Robot Morals and Human Ethics [Book Review]
David Bourget (Western Ontario)
David Chalmers (ANU, NYU)
Rafael De Clercq
Ezio Di Nucci
Jonathan Jenkins Ichikawa
Jack Alan Reynolds
Learn more about PhilPapers
Teaching Ethics 11 (1):87-92 (2010)
Building artificial moral agents (AMAs) underscores the fragmentary character of presently available models of human ethical behavior. It is a distinctly different enterprise from either the attempt by moral philosophers to illuminate the “ought” of ethics or the research by cognitive scientists directed at revealing the mechanisms that influence moral psychology, and yet it draws on both. Philosophers and cognitive scientists have tended to stress the importance of particular cognitive mechanisms, e.g., reasoning, moral sentiments, heuristics, intuitions, or a moral grammar, in the making of moral decisions. However, assembling a system from the bottom-up which is capable of accommodating moral considerations draws attention to the importance of a much wider array of mechanisms in honing moral intelligence. Moral machines need not emulate human cognitive faculties in order to function satisfactorily in responding to morally significant situations. But working through methods for building AMAs will have a profound effect in deepening an appreciation for the many mechanisms that contribute to a moral acumen, and the manner in which these mechanisms work together. Building AMAs highlights the need for a comprehensive model of how humans arrive at satisfactory moral judgments.
|Keywords||Computers Decision making Emotions Machine ethics Moral agent Moral judgment Moral philosophy Moral psychology Robots Virtues|
|Categories||categorize this paper)|
Setup an account with your affiliations in order to access resources via your University's proxy server
Configure custom proxy (use this if your affiliation does not provide a proxy)
|Through your library|
References found in this work BETA
No references found.
Citations of this work BETA
Wendell Wallach, Colin Allen & Iva Smit (2007). Machine Morality: Bottom-Up and Top-Down Approaches for Modelling Human Moral Faculties. [REVIEW] AI and Society 22 (4):565-582.
Wendell Wallach (2008). Implementing Moral Decision Making Faculties in Computers and Robots. AI and Society 22 (4):463-475.
Steve Guglielmo (2015). Moral Judgment as Information Processing: An Integrative Review. Frontiers in Psychology 6.
Similar books and articles
Christopher Grau (2011). There is No 'I' in 'Robot': Robots and Utilitarianism (Expanded & Revised). In Susan Anderson & Michael Anderson (eds.), Machine Ethics. Cambridge University Press 451.
Stephen Petersen (2007). The Ethics of Robot Servitude. Journal of Experimental and Theoretical Artificial Intelligence 19 (1):43-54.
Wendell Wallach & Colin Allen (2013). Framing Robot Arms Control. Ethics and Information Technology 15 (2):125-135.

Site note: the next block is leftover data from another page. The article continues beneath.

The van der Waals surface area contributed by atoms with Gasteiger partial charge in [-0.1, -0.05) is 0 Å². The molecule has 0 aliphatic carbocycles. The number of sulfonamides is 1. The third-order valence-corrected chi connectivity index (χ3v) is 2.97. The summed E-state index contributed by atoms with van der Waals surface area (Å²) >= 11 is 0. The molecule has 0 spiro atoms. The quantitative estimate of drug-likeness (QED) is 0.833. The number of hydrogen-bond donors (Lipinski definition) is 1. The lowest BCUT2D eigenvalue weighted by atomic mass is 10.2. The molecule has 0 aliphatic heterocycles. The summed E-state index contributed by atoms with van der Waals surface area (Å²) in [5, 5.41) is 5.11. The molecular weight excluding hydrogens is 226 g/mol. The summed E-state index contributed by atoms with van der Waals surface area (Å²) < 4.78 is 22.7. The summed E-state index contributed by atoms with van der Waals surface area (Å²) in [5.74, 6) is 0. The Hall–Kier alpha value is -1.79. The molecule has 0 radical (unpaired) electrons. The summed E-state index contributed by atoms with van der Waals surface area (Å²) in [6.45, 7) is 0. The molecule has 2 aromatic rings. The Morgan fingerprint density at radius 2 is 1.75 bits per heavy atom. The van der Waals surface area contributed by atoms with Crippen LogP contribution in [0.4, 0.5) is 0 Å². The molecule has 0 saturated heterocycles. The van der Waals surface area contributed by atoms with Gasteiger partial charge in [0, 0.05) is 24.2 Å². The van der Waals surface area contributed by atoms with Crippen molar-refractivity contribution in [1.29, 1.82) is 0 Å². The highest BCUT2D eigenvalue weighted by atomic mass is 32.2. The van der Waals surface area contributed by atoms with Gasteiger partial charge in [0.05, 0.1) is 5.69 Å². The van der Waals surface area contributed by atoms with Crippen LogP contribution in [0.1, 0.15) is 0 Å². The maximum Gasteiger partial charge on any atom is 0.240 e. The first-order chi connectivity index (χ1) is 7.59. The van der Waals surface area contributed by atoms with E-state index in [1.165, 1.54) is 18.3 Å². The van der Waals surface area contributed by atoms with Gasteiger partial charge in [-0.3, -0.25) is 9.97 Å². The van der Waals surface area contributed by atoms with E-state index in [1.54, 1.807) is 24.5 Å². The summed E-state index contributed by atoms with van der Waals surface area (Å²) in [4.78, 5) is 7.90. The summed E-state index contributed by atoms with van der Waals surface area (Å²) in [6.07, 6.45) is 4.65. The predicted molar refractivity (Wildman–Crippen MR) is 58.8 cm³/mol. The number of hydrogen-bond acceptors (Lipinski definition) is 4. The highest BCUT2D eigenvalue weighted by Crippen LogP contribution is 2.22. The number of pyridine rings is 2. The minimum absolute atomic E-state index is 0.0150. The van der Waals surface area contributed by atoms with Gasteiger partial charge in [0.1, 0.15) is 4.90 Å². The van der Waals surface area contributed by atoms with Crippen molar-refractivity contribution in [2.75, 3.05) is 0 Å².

Yvette Pearson & Jason Borenstein (2013). The Intervention of Robot Caregivers and the Cultivation of Children's Capability to Play. Science and Engineering Ethics 19 (1):123-137.
Yusuke Moriguchi, Takayuki Kanda, Hiroshi Ishiguro, Yoko Shimada & Shoji Itakura (2011). Can Young Children Learn Words From a Robot? Interaction Studies 12 (1):107-118.
Mark Coeckelbergh (2010). Artificial Companions: Empathy and Vulnerability Mirroring in Human-Robot Relations. Studies in Ethics, Law, and Technology 4 (3).
Fermin Martinez (2005). I, Robot (I). Questions: Philosophy for Young People 5:1-1.
Ugo Pagallo (2010). Robotrust and Legal Responsibility. Knowledge, Technology and Policy 23 (3-4):367-379.
E. Kubinyi, P. Pongracz & A. Miklosi (2010). Can You Kill a Robot Nanny?: Ethological Approach to the Effect of Robot Caregivers on Child Development and Human Evolution. Interaction Studies 11 (2):214-219.
James Gips (1994). Toward the Ethical Robot. In Kenneth M. Ford, C. Glymour & Patrick Hayes (eds.), Android Epistemology. MIT Press
Adriana Tapus, Andreea Peca, Amir Aly, Cristina Pop, Lavinia Jisa, Sebastian Pintea, Alina S. Rusu & Daniel O. David (2012). Children with Autism Social Engagement in Interaction with Nao, an Imitative Robot: A Series of Single Case Experiments. Interaction Studies 13 (3):315-347.
Steve Petersen (2011). Designing People to Serve. In Patrick Lin, George Bekey & Keith Abney (eds.), Robot Ethics. MIT Press
Selma Sabanovic (2010). It Takes a Village to Construct a Robot: A Socially Situated Perspective on the Ethics of Robot Design. Interaction Studies 11 (2):257-262.
Added to index2011-12-02
Total downloads16 ( #239,547 of 1,934,361 )
Recent downloads (6 months)2 ( #269,537 of 1,934,361 )
How can I increase my downloads?